As Aragelia Salazar-Figueroa walked to her office Monday morning on the joint campus of University of Texas at Brownsville and Texas Southmost College, she noticed an unusual calm. “Monday is usually a busy day,” said Salazar-Figueroa, an associate vice president in student services. “Today it looks like a Friday.”
On the last day of classes, some students weren’t preparing for upcoming finals. They were gearing up for a march from campus to downtown Brownsville, a border city on the southern tip of Texas. The event coincided with hundreds of other rallies, protests and walkouts across the country on what was known as the “Day Without Immigrants.”
College employees joined others in skipping work on Monday in an effort to demonstrate Americans’ reliance on the immigrant workforce. The protests are in response to a bill passed in December by the U.S. House of Representatives aimed to toughen immigration laws. The Senate has yet to decide on its version of an immigration bill.
At UT-Brownsville and Texas Southmost, where 95 percent of students are of Hispanic heritage, a few professors cancelled classes in honor of the day of observation, and earlier encouraged students to use the time to participate in planned events, Salazar-Figueroa said.
At the State University of New York at Binghamton, more than 200 students participated throughout the day in a vociferous campus rally that was part of what student Adrianne Faya called an “all-American boycott.” “We were not working, not going to school, not selling and not buying,” said Faya, the daughter of parents who immigrated to the United States from Cuba. “We’ve always wanted to have more lenient laws for immigrants to become citizens.”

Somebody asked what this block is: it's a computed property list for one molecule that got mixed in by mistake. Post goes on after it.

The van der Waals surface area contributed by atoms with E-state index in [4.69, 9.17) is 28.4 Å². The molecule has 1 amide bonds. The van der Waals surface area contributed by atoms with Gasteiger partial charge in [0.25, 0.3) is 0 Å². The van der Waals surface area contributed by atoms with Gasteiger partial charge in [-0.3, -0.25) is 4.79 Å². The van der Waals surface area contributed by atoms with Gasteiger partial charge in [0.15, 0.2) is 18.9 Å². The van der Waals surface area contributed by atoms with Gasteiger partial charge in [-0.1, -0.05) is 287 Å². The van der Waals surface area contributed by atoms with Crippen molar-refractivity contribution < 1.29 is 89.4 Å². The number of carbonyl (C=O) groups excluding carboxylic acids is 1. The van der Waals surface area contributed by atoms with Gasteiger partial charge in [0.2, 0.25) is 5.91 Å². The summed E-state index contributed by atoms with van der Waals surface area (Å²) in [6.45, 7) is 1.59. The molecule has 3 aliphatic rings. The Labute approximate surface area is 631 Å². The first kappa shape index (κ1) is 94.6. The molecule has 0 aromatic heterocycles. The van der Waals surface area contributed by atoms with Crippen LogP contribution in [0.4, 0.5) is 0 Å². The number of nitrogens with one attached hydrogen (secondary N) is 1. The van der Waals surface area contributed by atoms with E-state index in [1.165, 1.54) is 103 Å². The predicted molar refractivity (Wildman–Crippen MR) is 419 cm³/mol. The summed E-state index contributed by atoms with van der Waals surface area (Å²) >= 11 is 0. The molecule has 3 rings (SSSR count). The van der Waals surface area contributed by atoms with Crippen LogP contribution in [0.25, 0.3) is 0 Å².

Faya and other student organizers advocated a complete boycott of stores on or near campus and offered food and drinks throughout the day as an alternative. Faya said one of her professors cancelled a class, enabling her to attend most of the rally. A few passers-by took issue with the event, though the rally was “completely peaceful,” Faya said.
Kent Wong, director of the Center for Labor Research and Education at the University of California at Los Angeles, planned to cut short his three-hour-long nonviolence and social movements class so that his students could attend rallies taking place in downtown Los Angeles.
“It’s quite appropriate that some students in this class will be participating [in the rallies],” Wong said. He co-teaches the class with the Rev. James Lawson, who worked alongside the Rev. Martin Luther King Jr. during the Civil Rights movement.
Wong said he expected college employees to be among those who participated in massive rallies in Los Angeles. Phil Hampton, a university spokesman, said UCLA employees weren't absent at a significantly larger rate than usual. Supervisors were told that vacation dates would be honored, but that employees calling in sick were to provide a doctor’s notice.
“Our goal is to allow employees, regardless of their political views, the chance to exercise free speech while also maintaining essential services on campus,” Hampton said. “Naturally, we encourage students to attend class. We value their free expression, and students like others are welcome to express their views.”
Brent Knight, president of Morton College, which is nearly three-fourths Hispanic, said he wasn’t aware of any professors who cancelled class at his institution, outside of Chicago. Knight said employees were free to take a personal day off, and that absences hadn’t hindered campus operations.
“Our policy is to be flexible and understanding,” Knight said. “That would apply to students and employees.”
Some colleges reported no difference in staff levels. At Fresno City College, for instance, a rally had been planned off campus in the evening so as to “not disrupt the regular school day,” said Cris Monahan Bremer, a university spokeswoman.